Direct (317) 747-0091
Click Here to Email Me
Featured Property17316 Puntledge Drive
- Buying a Home
- First Time Home Buying
- Buy vs. Rent
- The Buying Process
- Mortgage Calculator
- Community Information
- Working with a REALTOR
- Getting Pre-qualified for a Loan
- Finding a Home
- Making an Offer
- Understanding Mortgages
- Choosing a Lender
- Home Inspections
- The Appraisal
- The Survey
- Title Insurance
- Homeowner's Insurance
- Property Taxes
- Closing Successfully
The mortgage world can look like a bowl of alphabet soup: VHA, FHA, ARM, PMI, PITI. It can be confusing and perhaps even a little unnerving. This section will give you a basic understanding of all of the initials and help you prepare for the closing table.
You can scroll down to continue, or click on one of the following links:
- Curent Interest Rates
- Tax and Insurance Reserves
- Amortized Loans
- Conventional Loans
- Conventional Loans and Private Mortgage Insurance
- Federal Housing Administration (FHA) Loans
- Veterans Affairs (VA) Loans
- Adjustable-Rate Mortgages
- Discount Points
From a legal standpoint, a mortgage is a voluntary lien on real estate. A borrower pledges the land to the lender as security, or collateral, for the debt. In practical terms, this means that when you borrow money to buy a piece of property, you voluntarily give the lender the right to take that property (foreclose) if you fail to repay the loan.
When you borrow money to purchase real estate, the lender has a vested interest in how well you meet other financial obligations-in addition to repaying the loan-associated with the property. For example, if you fail to pay your property taxes and then default on your loan, the government will be paid first-and the lender will lose money on your loan. Similarly, if you fail to pay the premiums on your homeowner's insurance and your home is destroyed by fire, your loan is no longer secured. For these reasons, many lenders require borrowers to provide a reserve fund to meet future real estate taxes and property insurance premiums. In Indiana this fund is called an escrow account. If your lender requires one, you will make the first deposit at your closing. It will cover any unpaid real estate taxes and a portion of the insurance premium liability. For the life of your loan, a portion of each mortgage payment will be allocated to paying off the principal, another portion will pay off interest, another portion will be escrowed for taxes, and the final portion will be escrowed for insurance. Your loan officer may refer to this as PITI: Principal, Interest, Taxes and Insurance.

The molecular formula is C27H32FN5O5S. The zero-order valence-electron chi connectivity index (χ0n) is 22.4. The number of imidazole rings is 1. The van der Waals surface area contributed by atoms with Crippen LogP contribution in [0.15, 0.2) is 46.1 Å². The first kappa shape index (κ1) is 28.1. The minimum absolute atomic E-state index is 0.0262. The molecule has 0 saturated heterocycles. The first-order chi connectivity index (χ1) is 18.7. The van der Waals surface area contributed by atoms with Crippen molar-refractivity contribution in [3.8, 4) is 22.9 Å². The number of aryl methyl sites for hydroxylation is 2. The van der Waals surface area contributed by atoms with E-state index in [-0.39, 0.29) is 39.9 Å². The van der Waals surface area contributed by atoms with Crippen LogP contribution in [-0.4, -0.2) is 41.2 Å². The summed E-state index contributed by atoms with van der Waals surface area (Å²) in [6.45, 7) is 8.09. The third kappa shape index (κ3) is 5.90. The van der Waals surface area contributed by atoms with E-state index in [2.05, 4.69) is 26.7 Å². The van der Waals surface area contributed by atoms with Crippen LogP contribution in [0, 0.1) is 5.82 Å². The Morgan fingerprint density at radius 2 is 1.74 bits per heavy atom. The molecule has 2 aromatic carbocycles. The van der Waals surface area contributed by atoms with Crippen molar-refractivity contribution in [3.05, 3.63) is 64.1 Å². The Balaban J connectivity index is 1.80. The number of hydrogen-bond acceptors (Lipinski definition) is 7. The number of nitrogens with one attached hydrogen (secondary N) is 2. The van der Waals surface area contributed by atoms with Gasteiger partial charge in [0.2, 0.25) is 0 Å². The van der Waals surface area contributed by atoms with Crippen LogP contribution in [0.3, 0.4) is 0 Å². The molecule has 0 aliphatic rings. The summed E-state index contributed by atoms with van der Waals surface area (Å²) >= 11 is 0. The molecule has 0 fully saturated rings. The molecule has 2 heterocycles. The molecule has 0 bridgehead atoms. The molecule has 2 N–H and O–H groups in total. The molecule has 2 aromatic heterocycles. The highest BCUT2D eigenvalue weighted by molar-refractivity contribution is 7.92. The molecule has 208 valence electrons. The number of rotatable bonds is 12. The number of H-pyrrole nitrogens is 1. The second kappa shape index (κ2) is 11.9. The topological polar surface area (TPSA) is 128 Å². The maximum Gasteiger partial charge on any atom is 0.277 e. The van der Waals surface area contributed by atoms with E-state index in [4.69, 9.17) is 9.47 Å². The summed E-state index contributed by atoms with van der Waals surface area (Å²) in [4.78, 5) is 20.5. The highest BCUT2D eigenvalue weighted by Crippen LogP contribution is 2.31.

The word amortize literally means "to kill off slowly, over time." Most mortgage loans are amortized, meaning they are paid off slowly, over time-typically 15 or 30 years. Each amortized loan payment partially pays off both principal and interest. Each payment is applied first to the interest owed; the balance is applied to the principal. At the end of the term, the full amount of the principal and all of the interest due is reduced to zero.
For fully amortized loans, monthly payments remain consistent throughout the life of the loan. However, because the interest is paid first, the portion applied to repayment of the principal grows and interest due declines as the unpaid balance of the loan is reduced. Borrowers who make additional payments should instruct the lender to apply the additional funds toward repayment of the principal.
Conventional loans are viewed as the most secure loans because their loan-to-value (LTV) ratios are the lowest. The borrower generally makes a 20 percent down payment and borrows the remaining 80 percent of the value of the property. This is important because lenders needs to know that if a property goes into foreclosure, they can get out of it what they have invested in it.
When making a conventional loan, the lender is relying on the appraisal of the real estate (as the only security) and on the reliability of the prospective borrower as indicated in his/her credit history. No additional guarantees or insurance is necessary.
It is possible obtain a conventional loan with a lower down payment investment under the private mortgage insurance (PMI) program. PMI allows borrowers to invest less up front while still protecting the interests of the lender. If your down payment investment is less than 20 percent of the purchase price of your home, you will be required to pay at least some PMI to provide additional security on your loan. This will generally add between 5 and 10 percent to your mortgage payment.
You will not have to pay PMI for the life of the loan, however. Once you have repaid your loan to a certain level (determined by the lender), you will be allowed to terminate your coverage.